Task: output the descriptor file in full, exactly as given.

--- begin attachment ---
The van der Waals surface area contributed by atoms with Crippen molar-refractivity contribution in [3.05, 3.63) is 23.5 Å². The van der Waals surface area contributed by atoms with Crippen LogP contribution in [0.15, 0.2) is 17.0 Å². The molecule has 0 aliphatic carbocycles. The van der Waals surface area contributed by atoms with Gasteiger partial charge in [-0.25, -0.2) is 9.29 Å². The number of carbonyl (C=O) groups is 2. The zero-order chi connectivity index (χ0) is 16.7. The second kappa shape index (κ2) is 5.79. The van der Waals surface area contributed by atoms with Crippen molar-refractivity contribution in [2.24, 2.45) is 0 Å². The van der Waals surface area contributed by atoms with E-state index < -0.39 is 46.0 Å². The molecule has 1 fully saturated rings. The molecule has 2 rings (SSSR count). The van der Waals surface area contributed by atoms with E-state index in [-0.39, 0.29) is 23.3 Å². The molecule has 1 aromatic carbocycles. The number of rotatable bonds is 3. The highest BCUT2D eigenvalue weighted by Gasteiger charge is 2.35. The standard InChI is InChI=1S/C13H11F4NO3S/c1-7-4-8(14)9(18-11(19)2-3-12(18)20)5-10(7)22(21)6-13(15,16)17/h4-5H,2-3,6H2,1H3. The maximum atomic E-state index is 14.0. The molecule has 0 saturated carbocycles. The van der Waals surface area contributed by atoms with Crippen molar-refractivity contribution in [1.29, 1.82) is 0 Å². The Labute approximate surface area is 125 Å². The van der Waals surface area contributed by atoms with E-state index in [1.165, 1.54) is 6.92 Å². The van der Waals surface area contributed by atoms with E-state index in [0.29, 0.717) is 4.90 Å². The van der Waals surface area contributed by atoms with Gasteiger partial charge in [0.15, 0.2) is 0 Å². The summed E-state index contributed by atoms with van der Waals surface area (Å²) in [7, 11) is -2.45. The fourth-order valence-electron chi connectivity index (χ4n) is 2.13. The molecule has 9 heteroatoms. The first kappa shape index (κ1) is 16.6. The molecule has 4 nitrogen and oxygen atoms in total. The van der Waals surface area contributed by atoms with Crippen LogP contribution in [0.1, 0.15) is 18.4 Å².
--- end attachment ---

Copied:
The van der Waals surface area contributed by atoms with Crippen molar-refractivity contribution in [3.05, 3.63) is 23.5 Å². The van der Waals surface area contributed by atoms with Crippen LogP contribution in [0.15, 0.2) is 17.0 Å². The molecule has 0 aliphatic carbocycles. The van der Waals surface area contributed by atoms with Gasteiger partial charge in [-0.25, -0.2) is 9.29 Å². The number of carbonyl (C=O) groups is 2. The zero-order chi connectivity index (χ0) is 16.7. The second kappa shape index (κ2) is 5.79. The van der Waals surface area contributed by atoms with Crippen molar-refractivity contribution in [2.24, 2.45) is 0 Å². The van der Waals surface area contributed by atoms with E-state index < -0.39 is 46.0 Å². The molecule has 1 fully saturated rings. The molecule has 2 rings (SSSR count). The van der Waals surface area contributed by atoms with E-state index in [-0.39, 0.29) is 23.3 Å². The molecule has 1 aromatic carbocycles. The number of rotatable bonds is 3. The highest BCUT2D eigenvalue weighted by Gasteiger charge is 2.35. The standard InChI is InChI=1S/C13H11F4NO3S/c1-7-4-8(14)9(18-11(19)2-3-12(18)20)5-10(7)22(21)6-13(15,16)17/h4-5H,2-3,6H2,1H3. The maximum atomic E-state index is 14.0. The molecule has 0 saturated carbocycles. The van der Waals surface area contributed by atoms with Crippen molar-refractivity contribution in [1.29, 1.82) is 0 Å². The Labute approximate surface area is 125 Å². The van der Waals surface area contributed by atoms with E-state index in [1.165, 1.54) is 6.92 Å². The van der Waals surface area contributed by atoms with E-state index in [0.29, 0.717) is 4.90 Å². The van der Waals surface area contributed by atoms with Gasteiger partial charge in [0.15, 0.2) is 0 Å². The summed E-state index contributed by atoms with van der Waals surface area (Å²) in [7, 11) is -2.45. The fourth-order valence-electron chi connectivity index (χ4n) is 2.13. The molecule has 9 heteroatoms. The first kappa shape index (κ1) is 16.6. The molecule has 4 nitrogen and oxygen atoms in total. The van der Waals surface area contributed by atoms with Crippen LogP contribution in [0.1, 0.15) is 18.4 Å².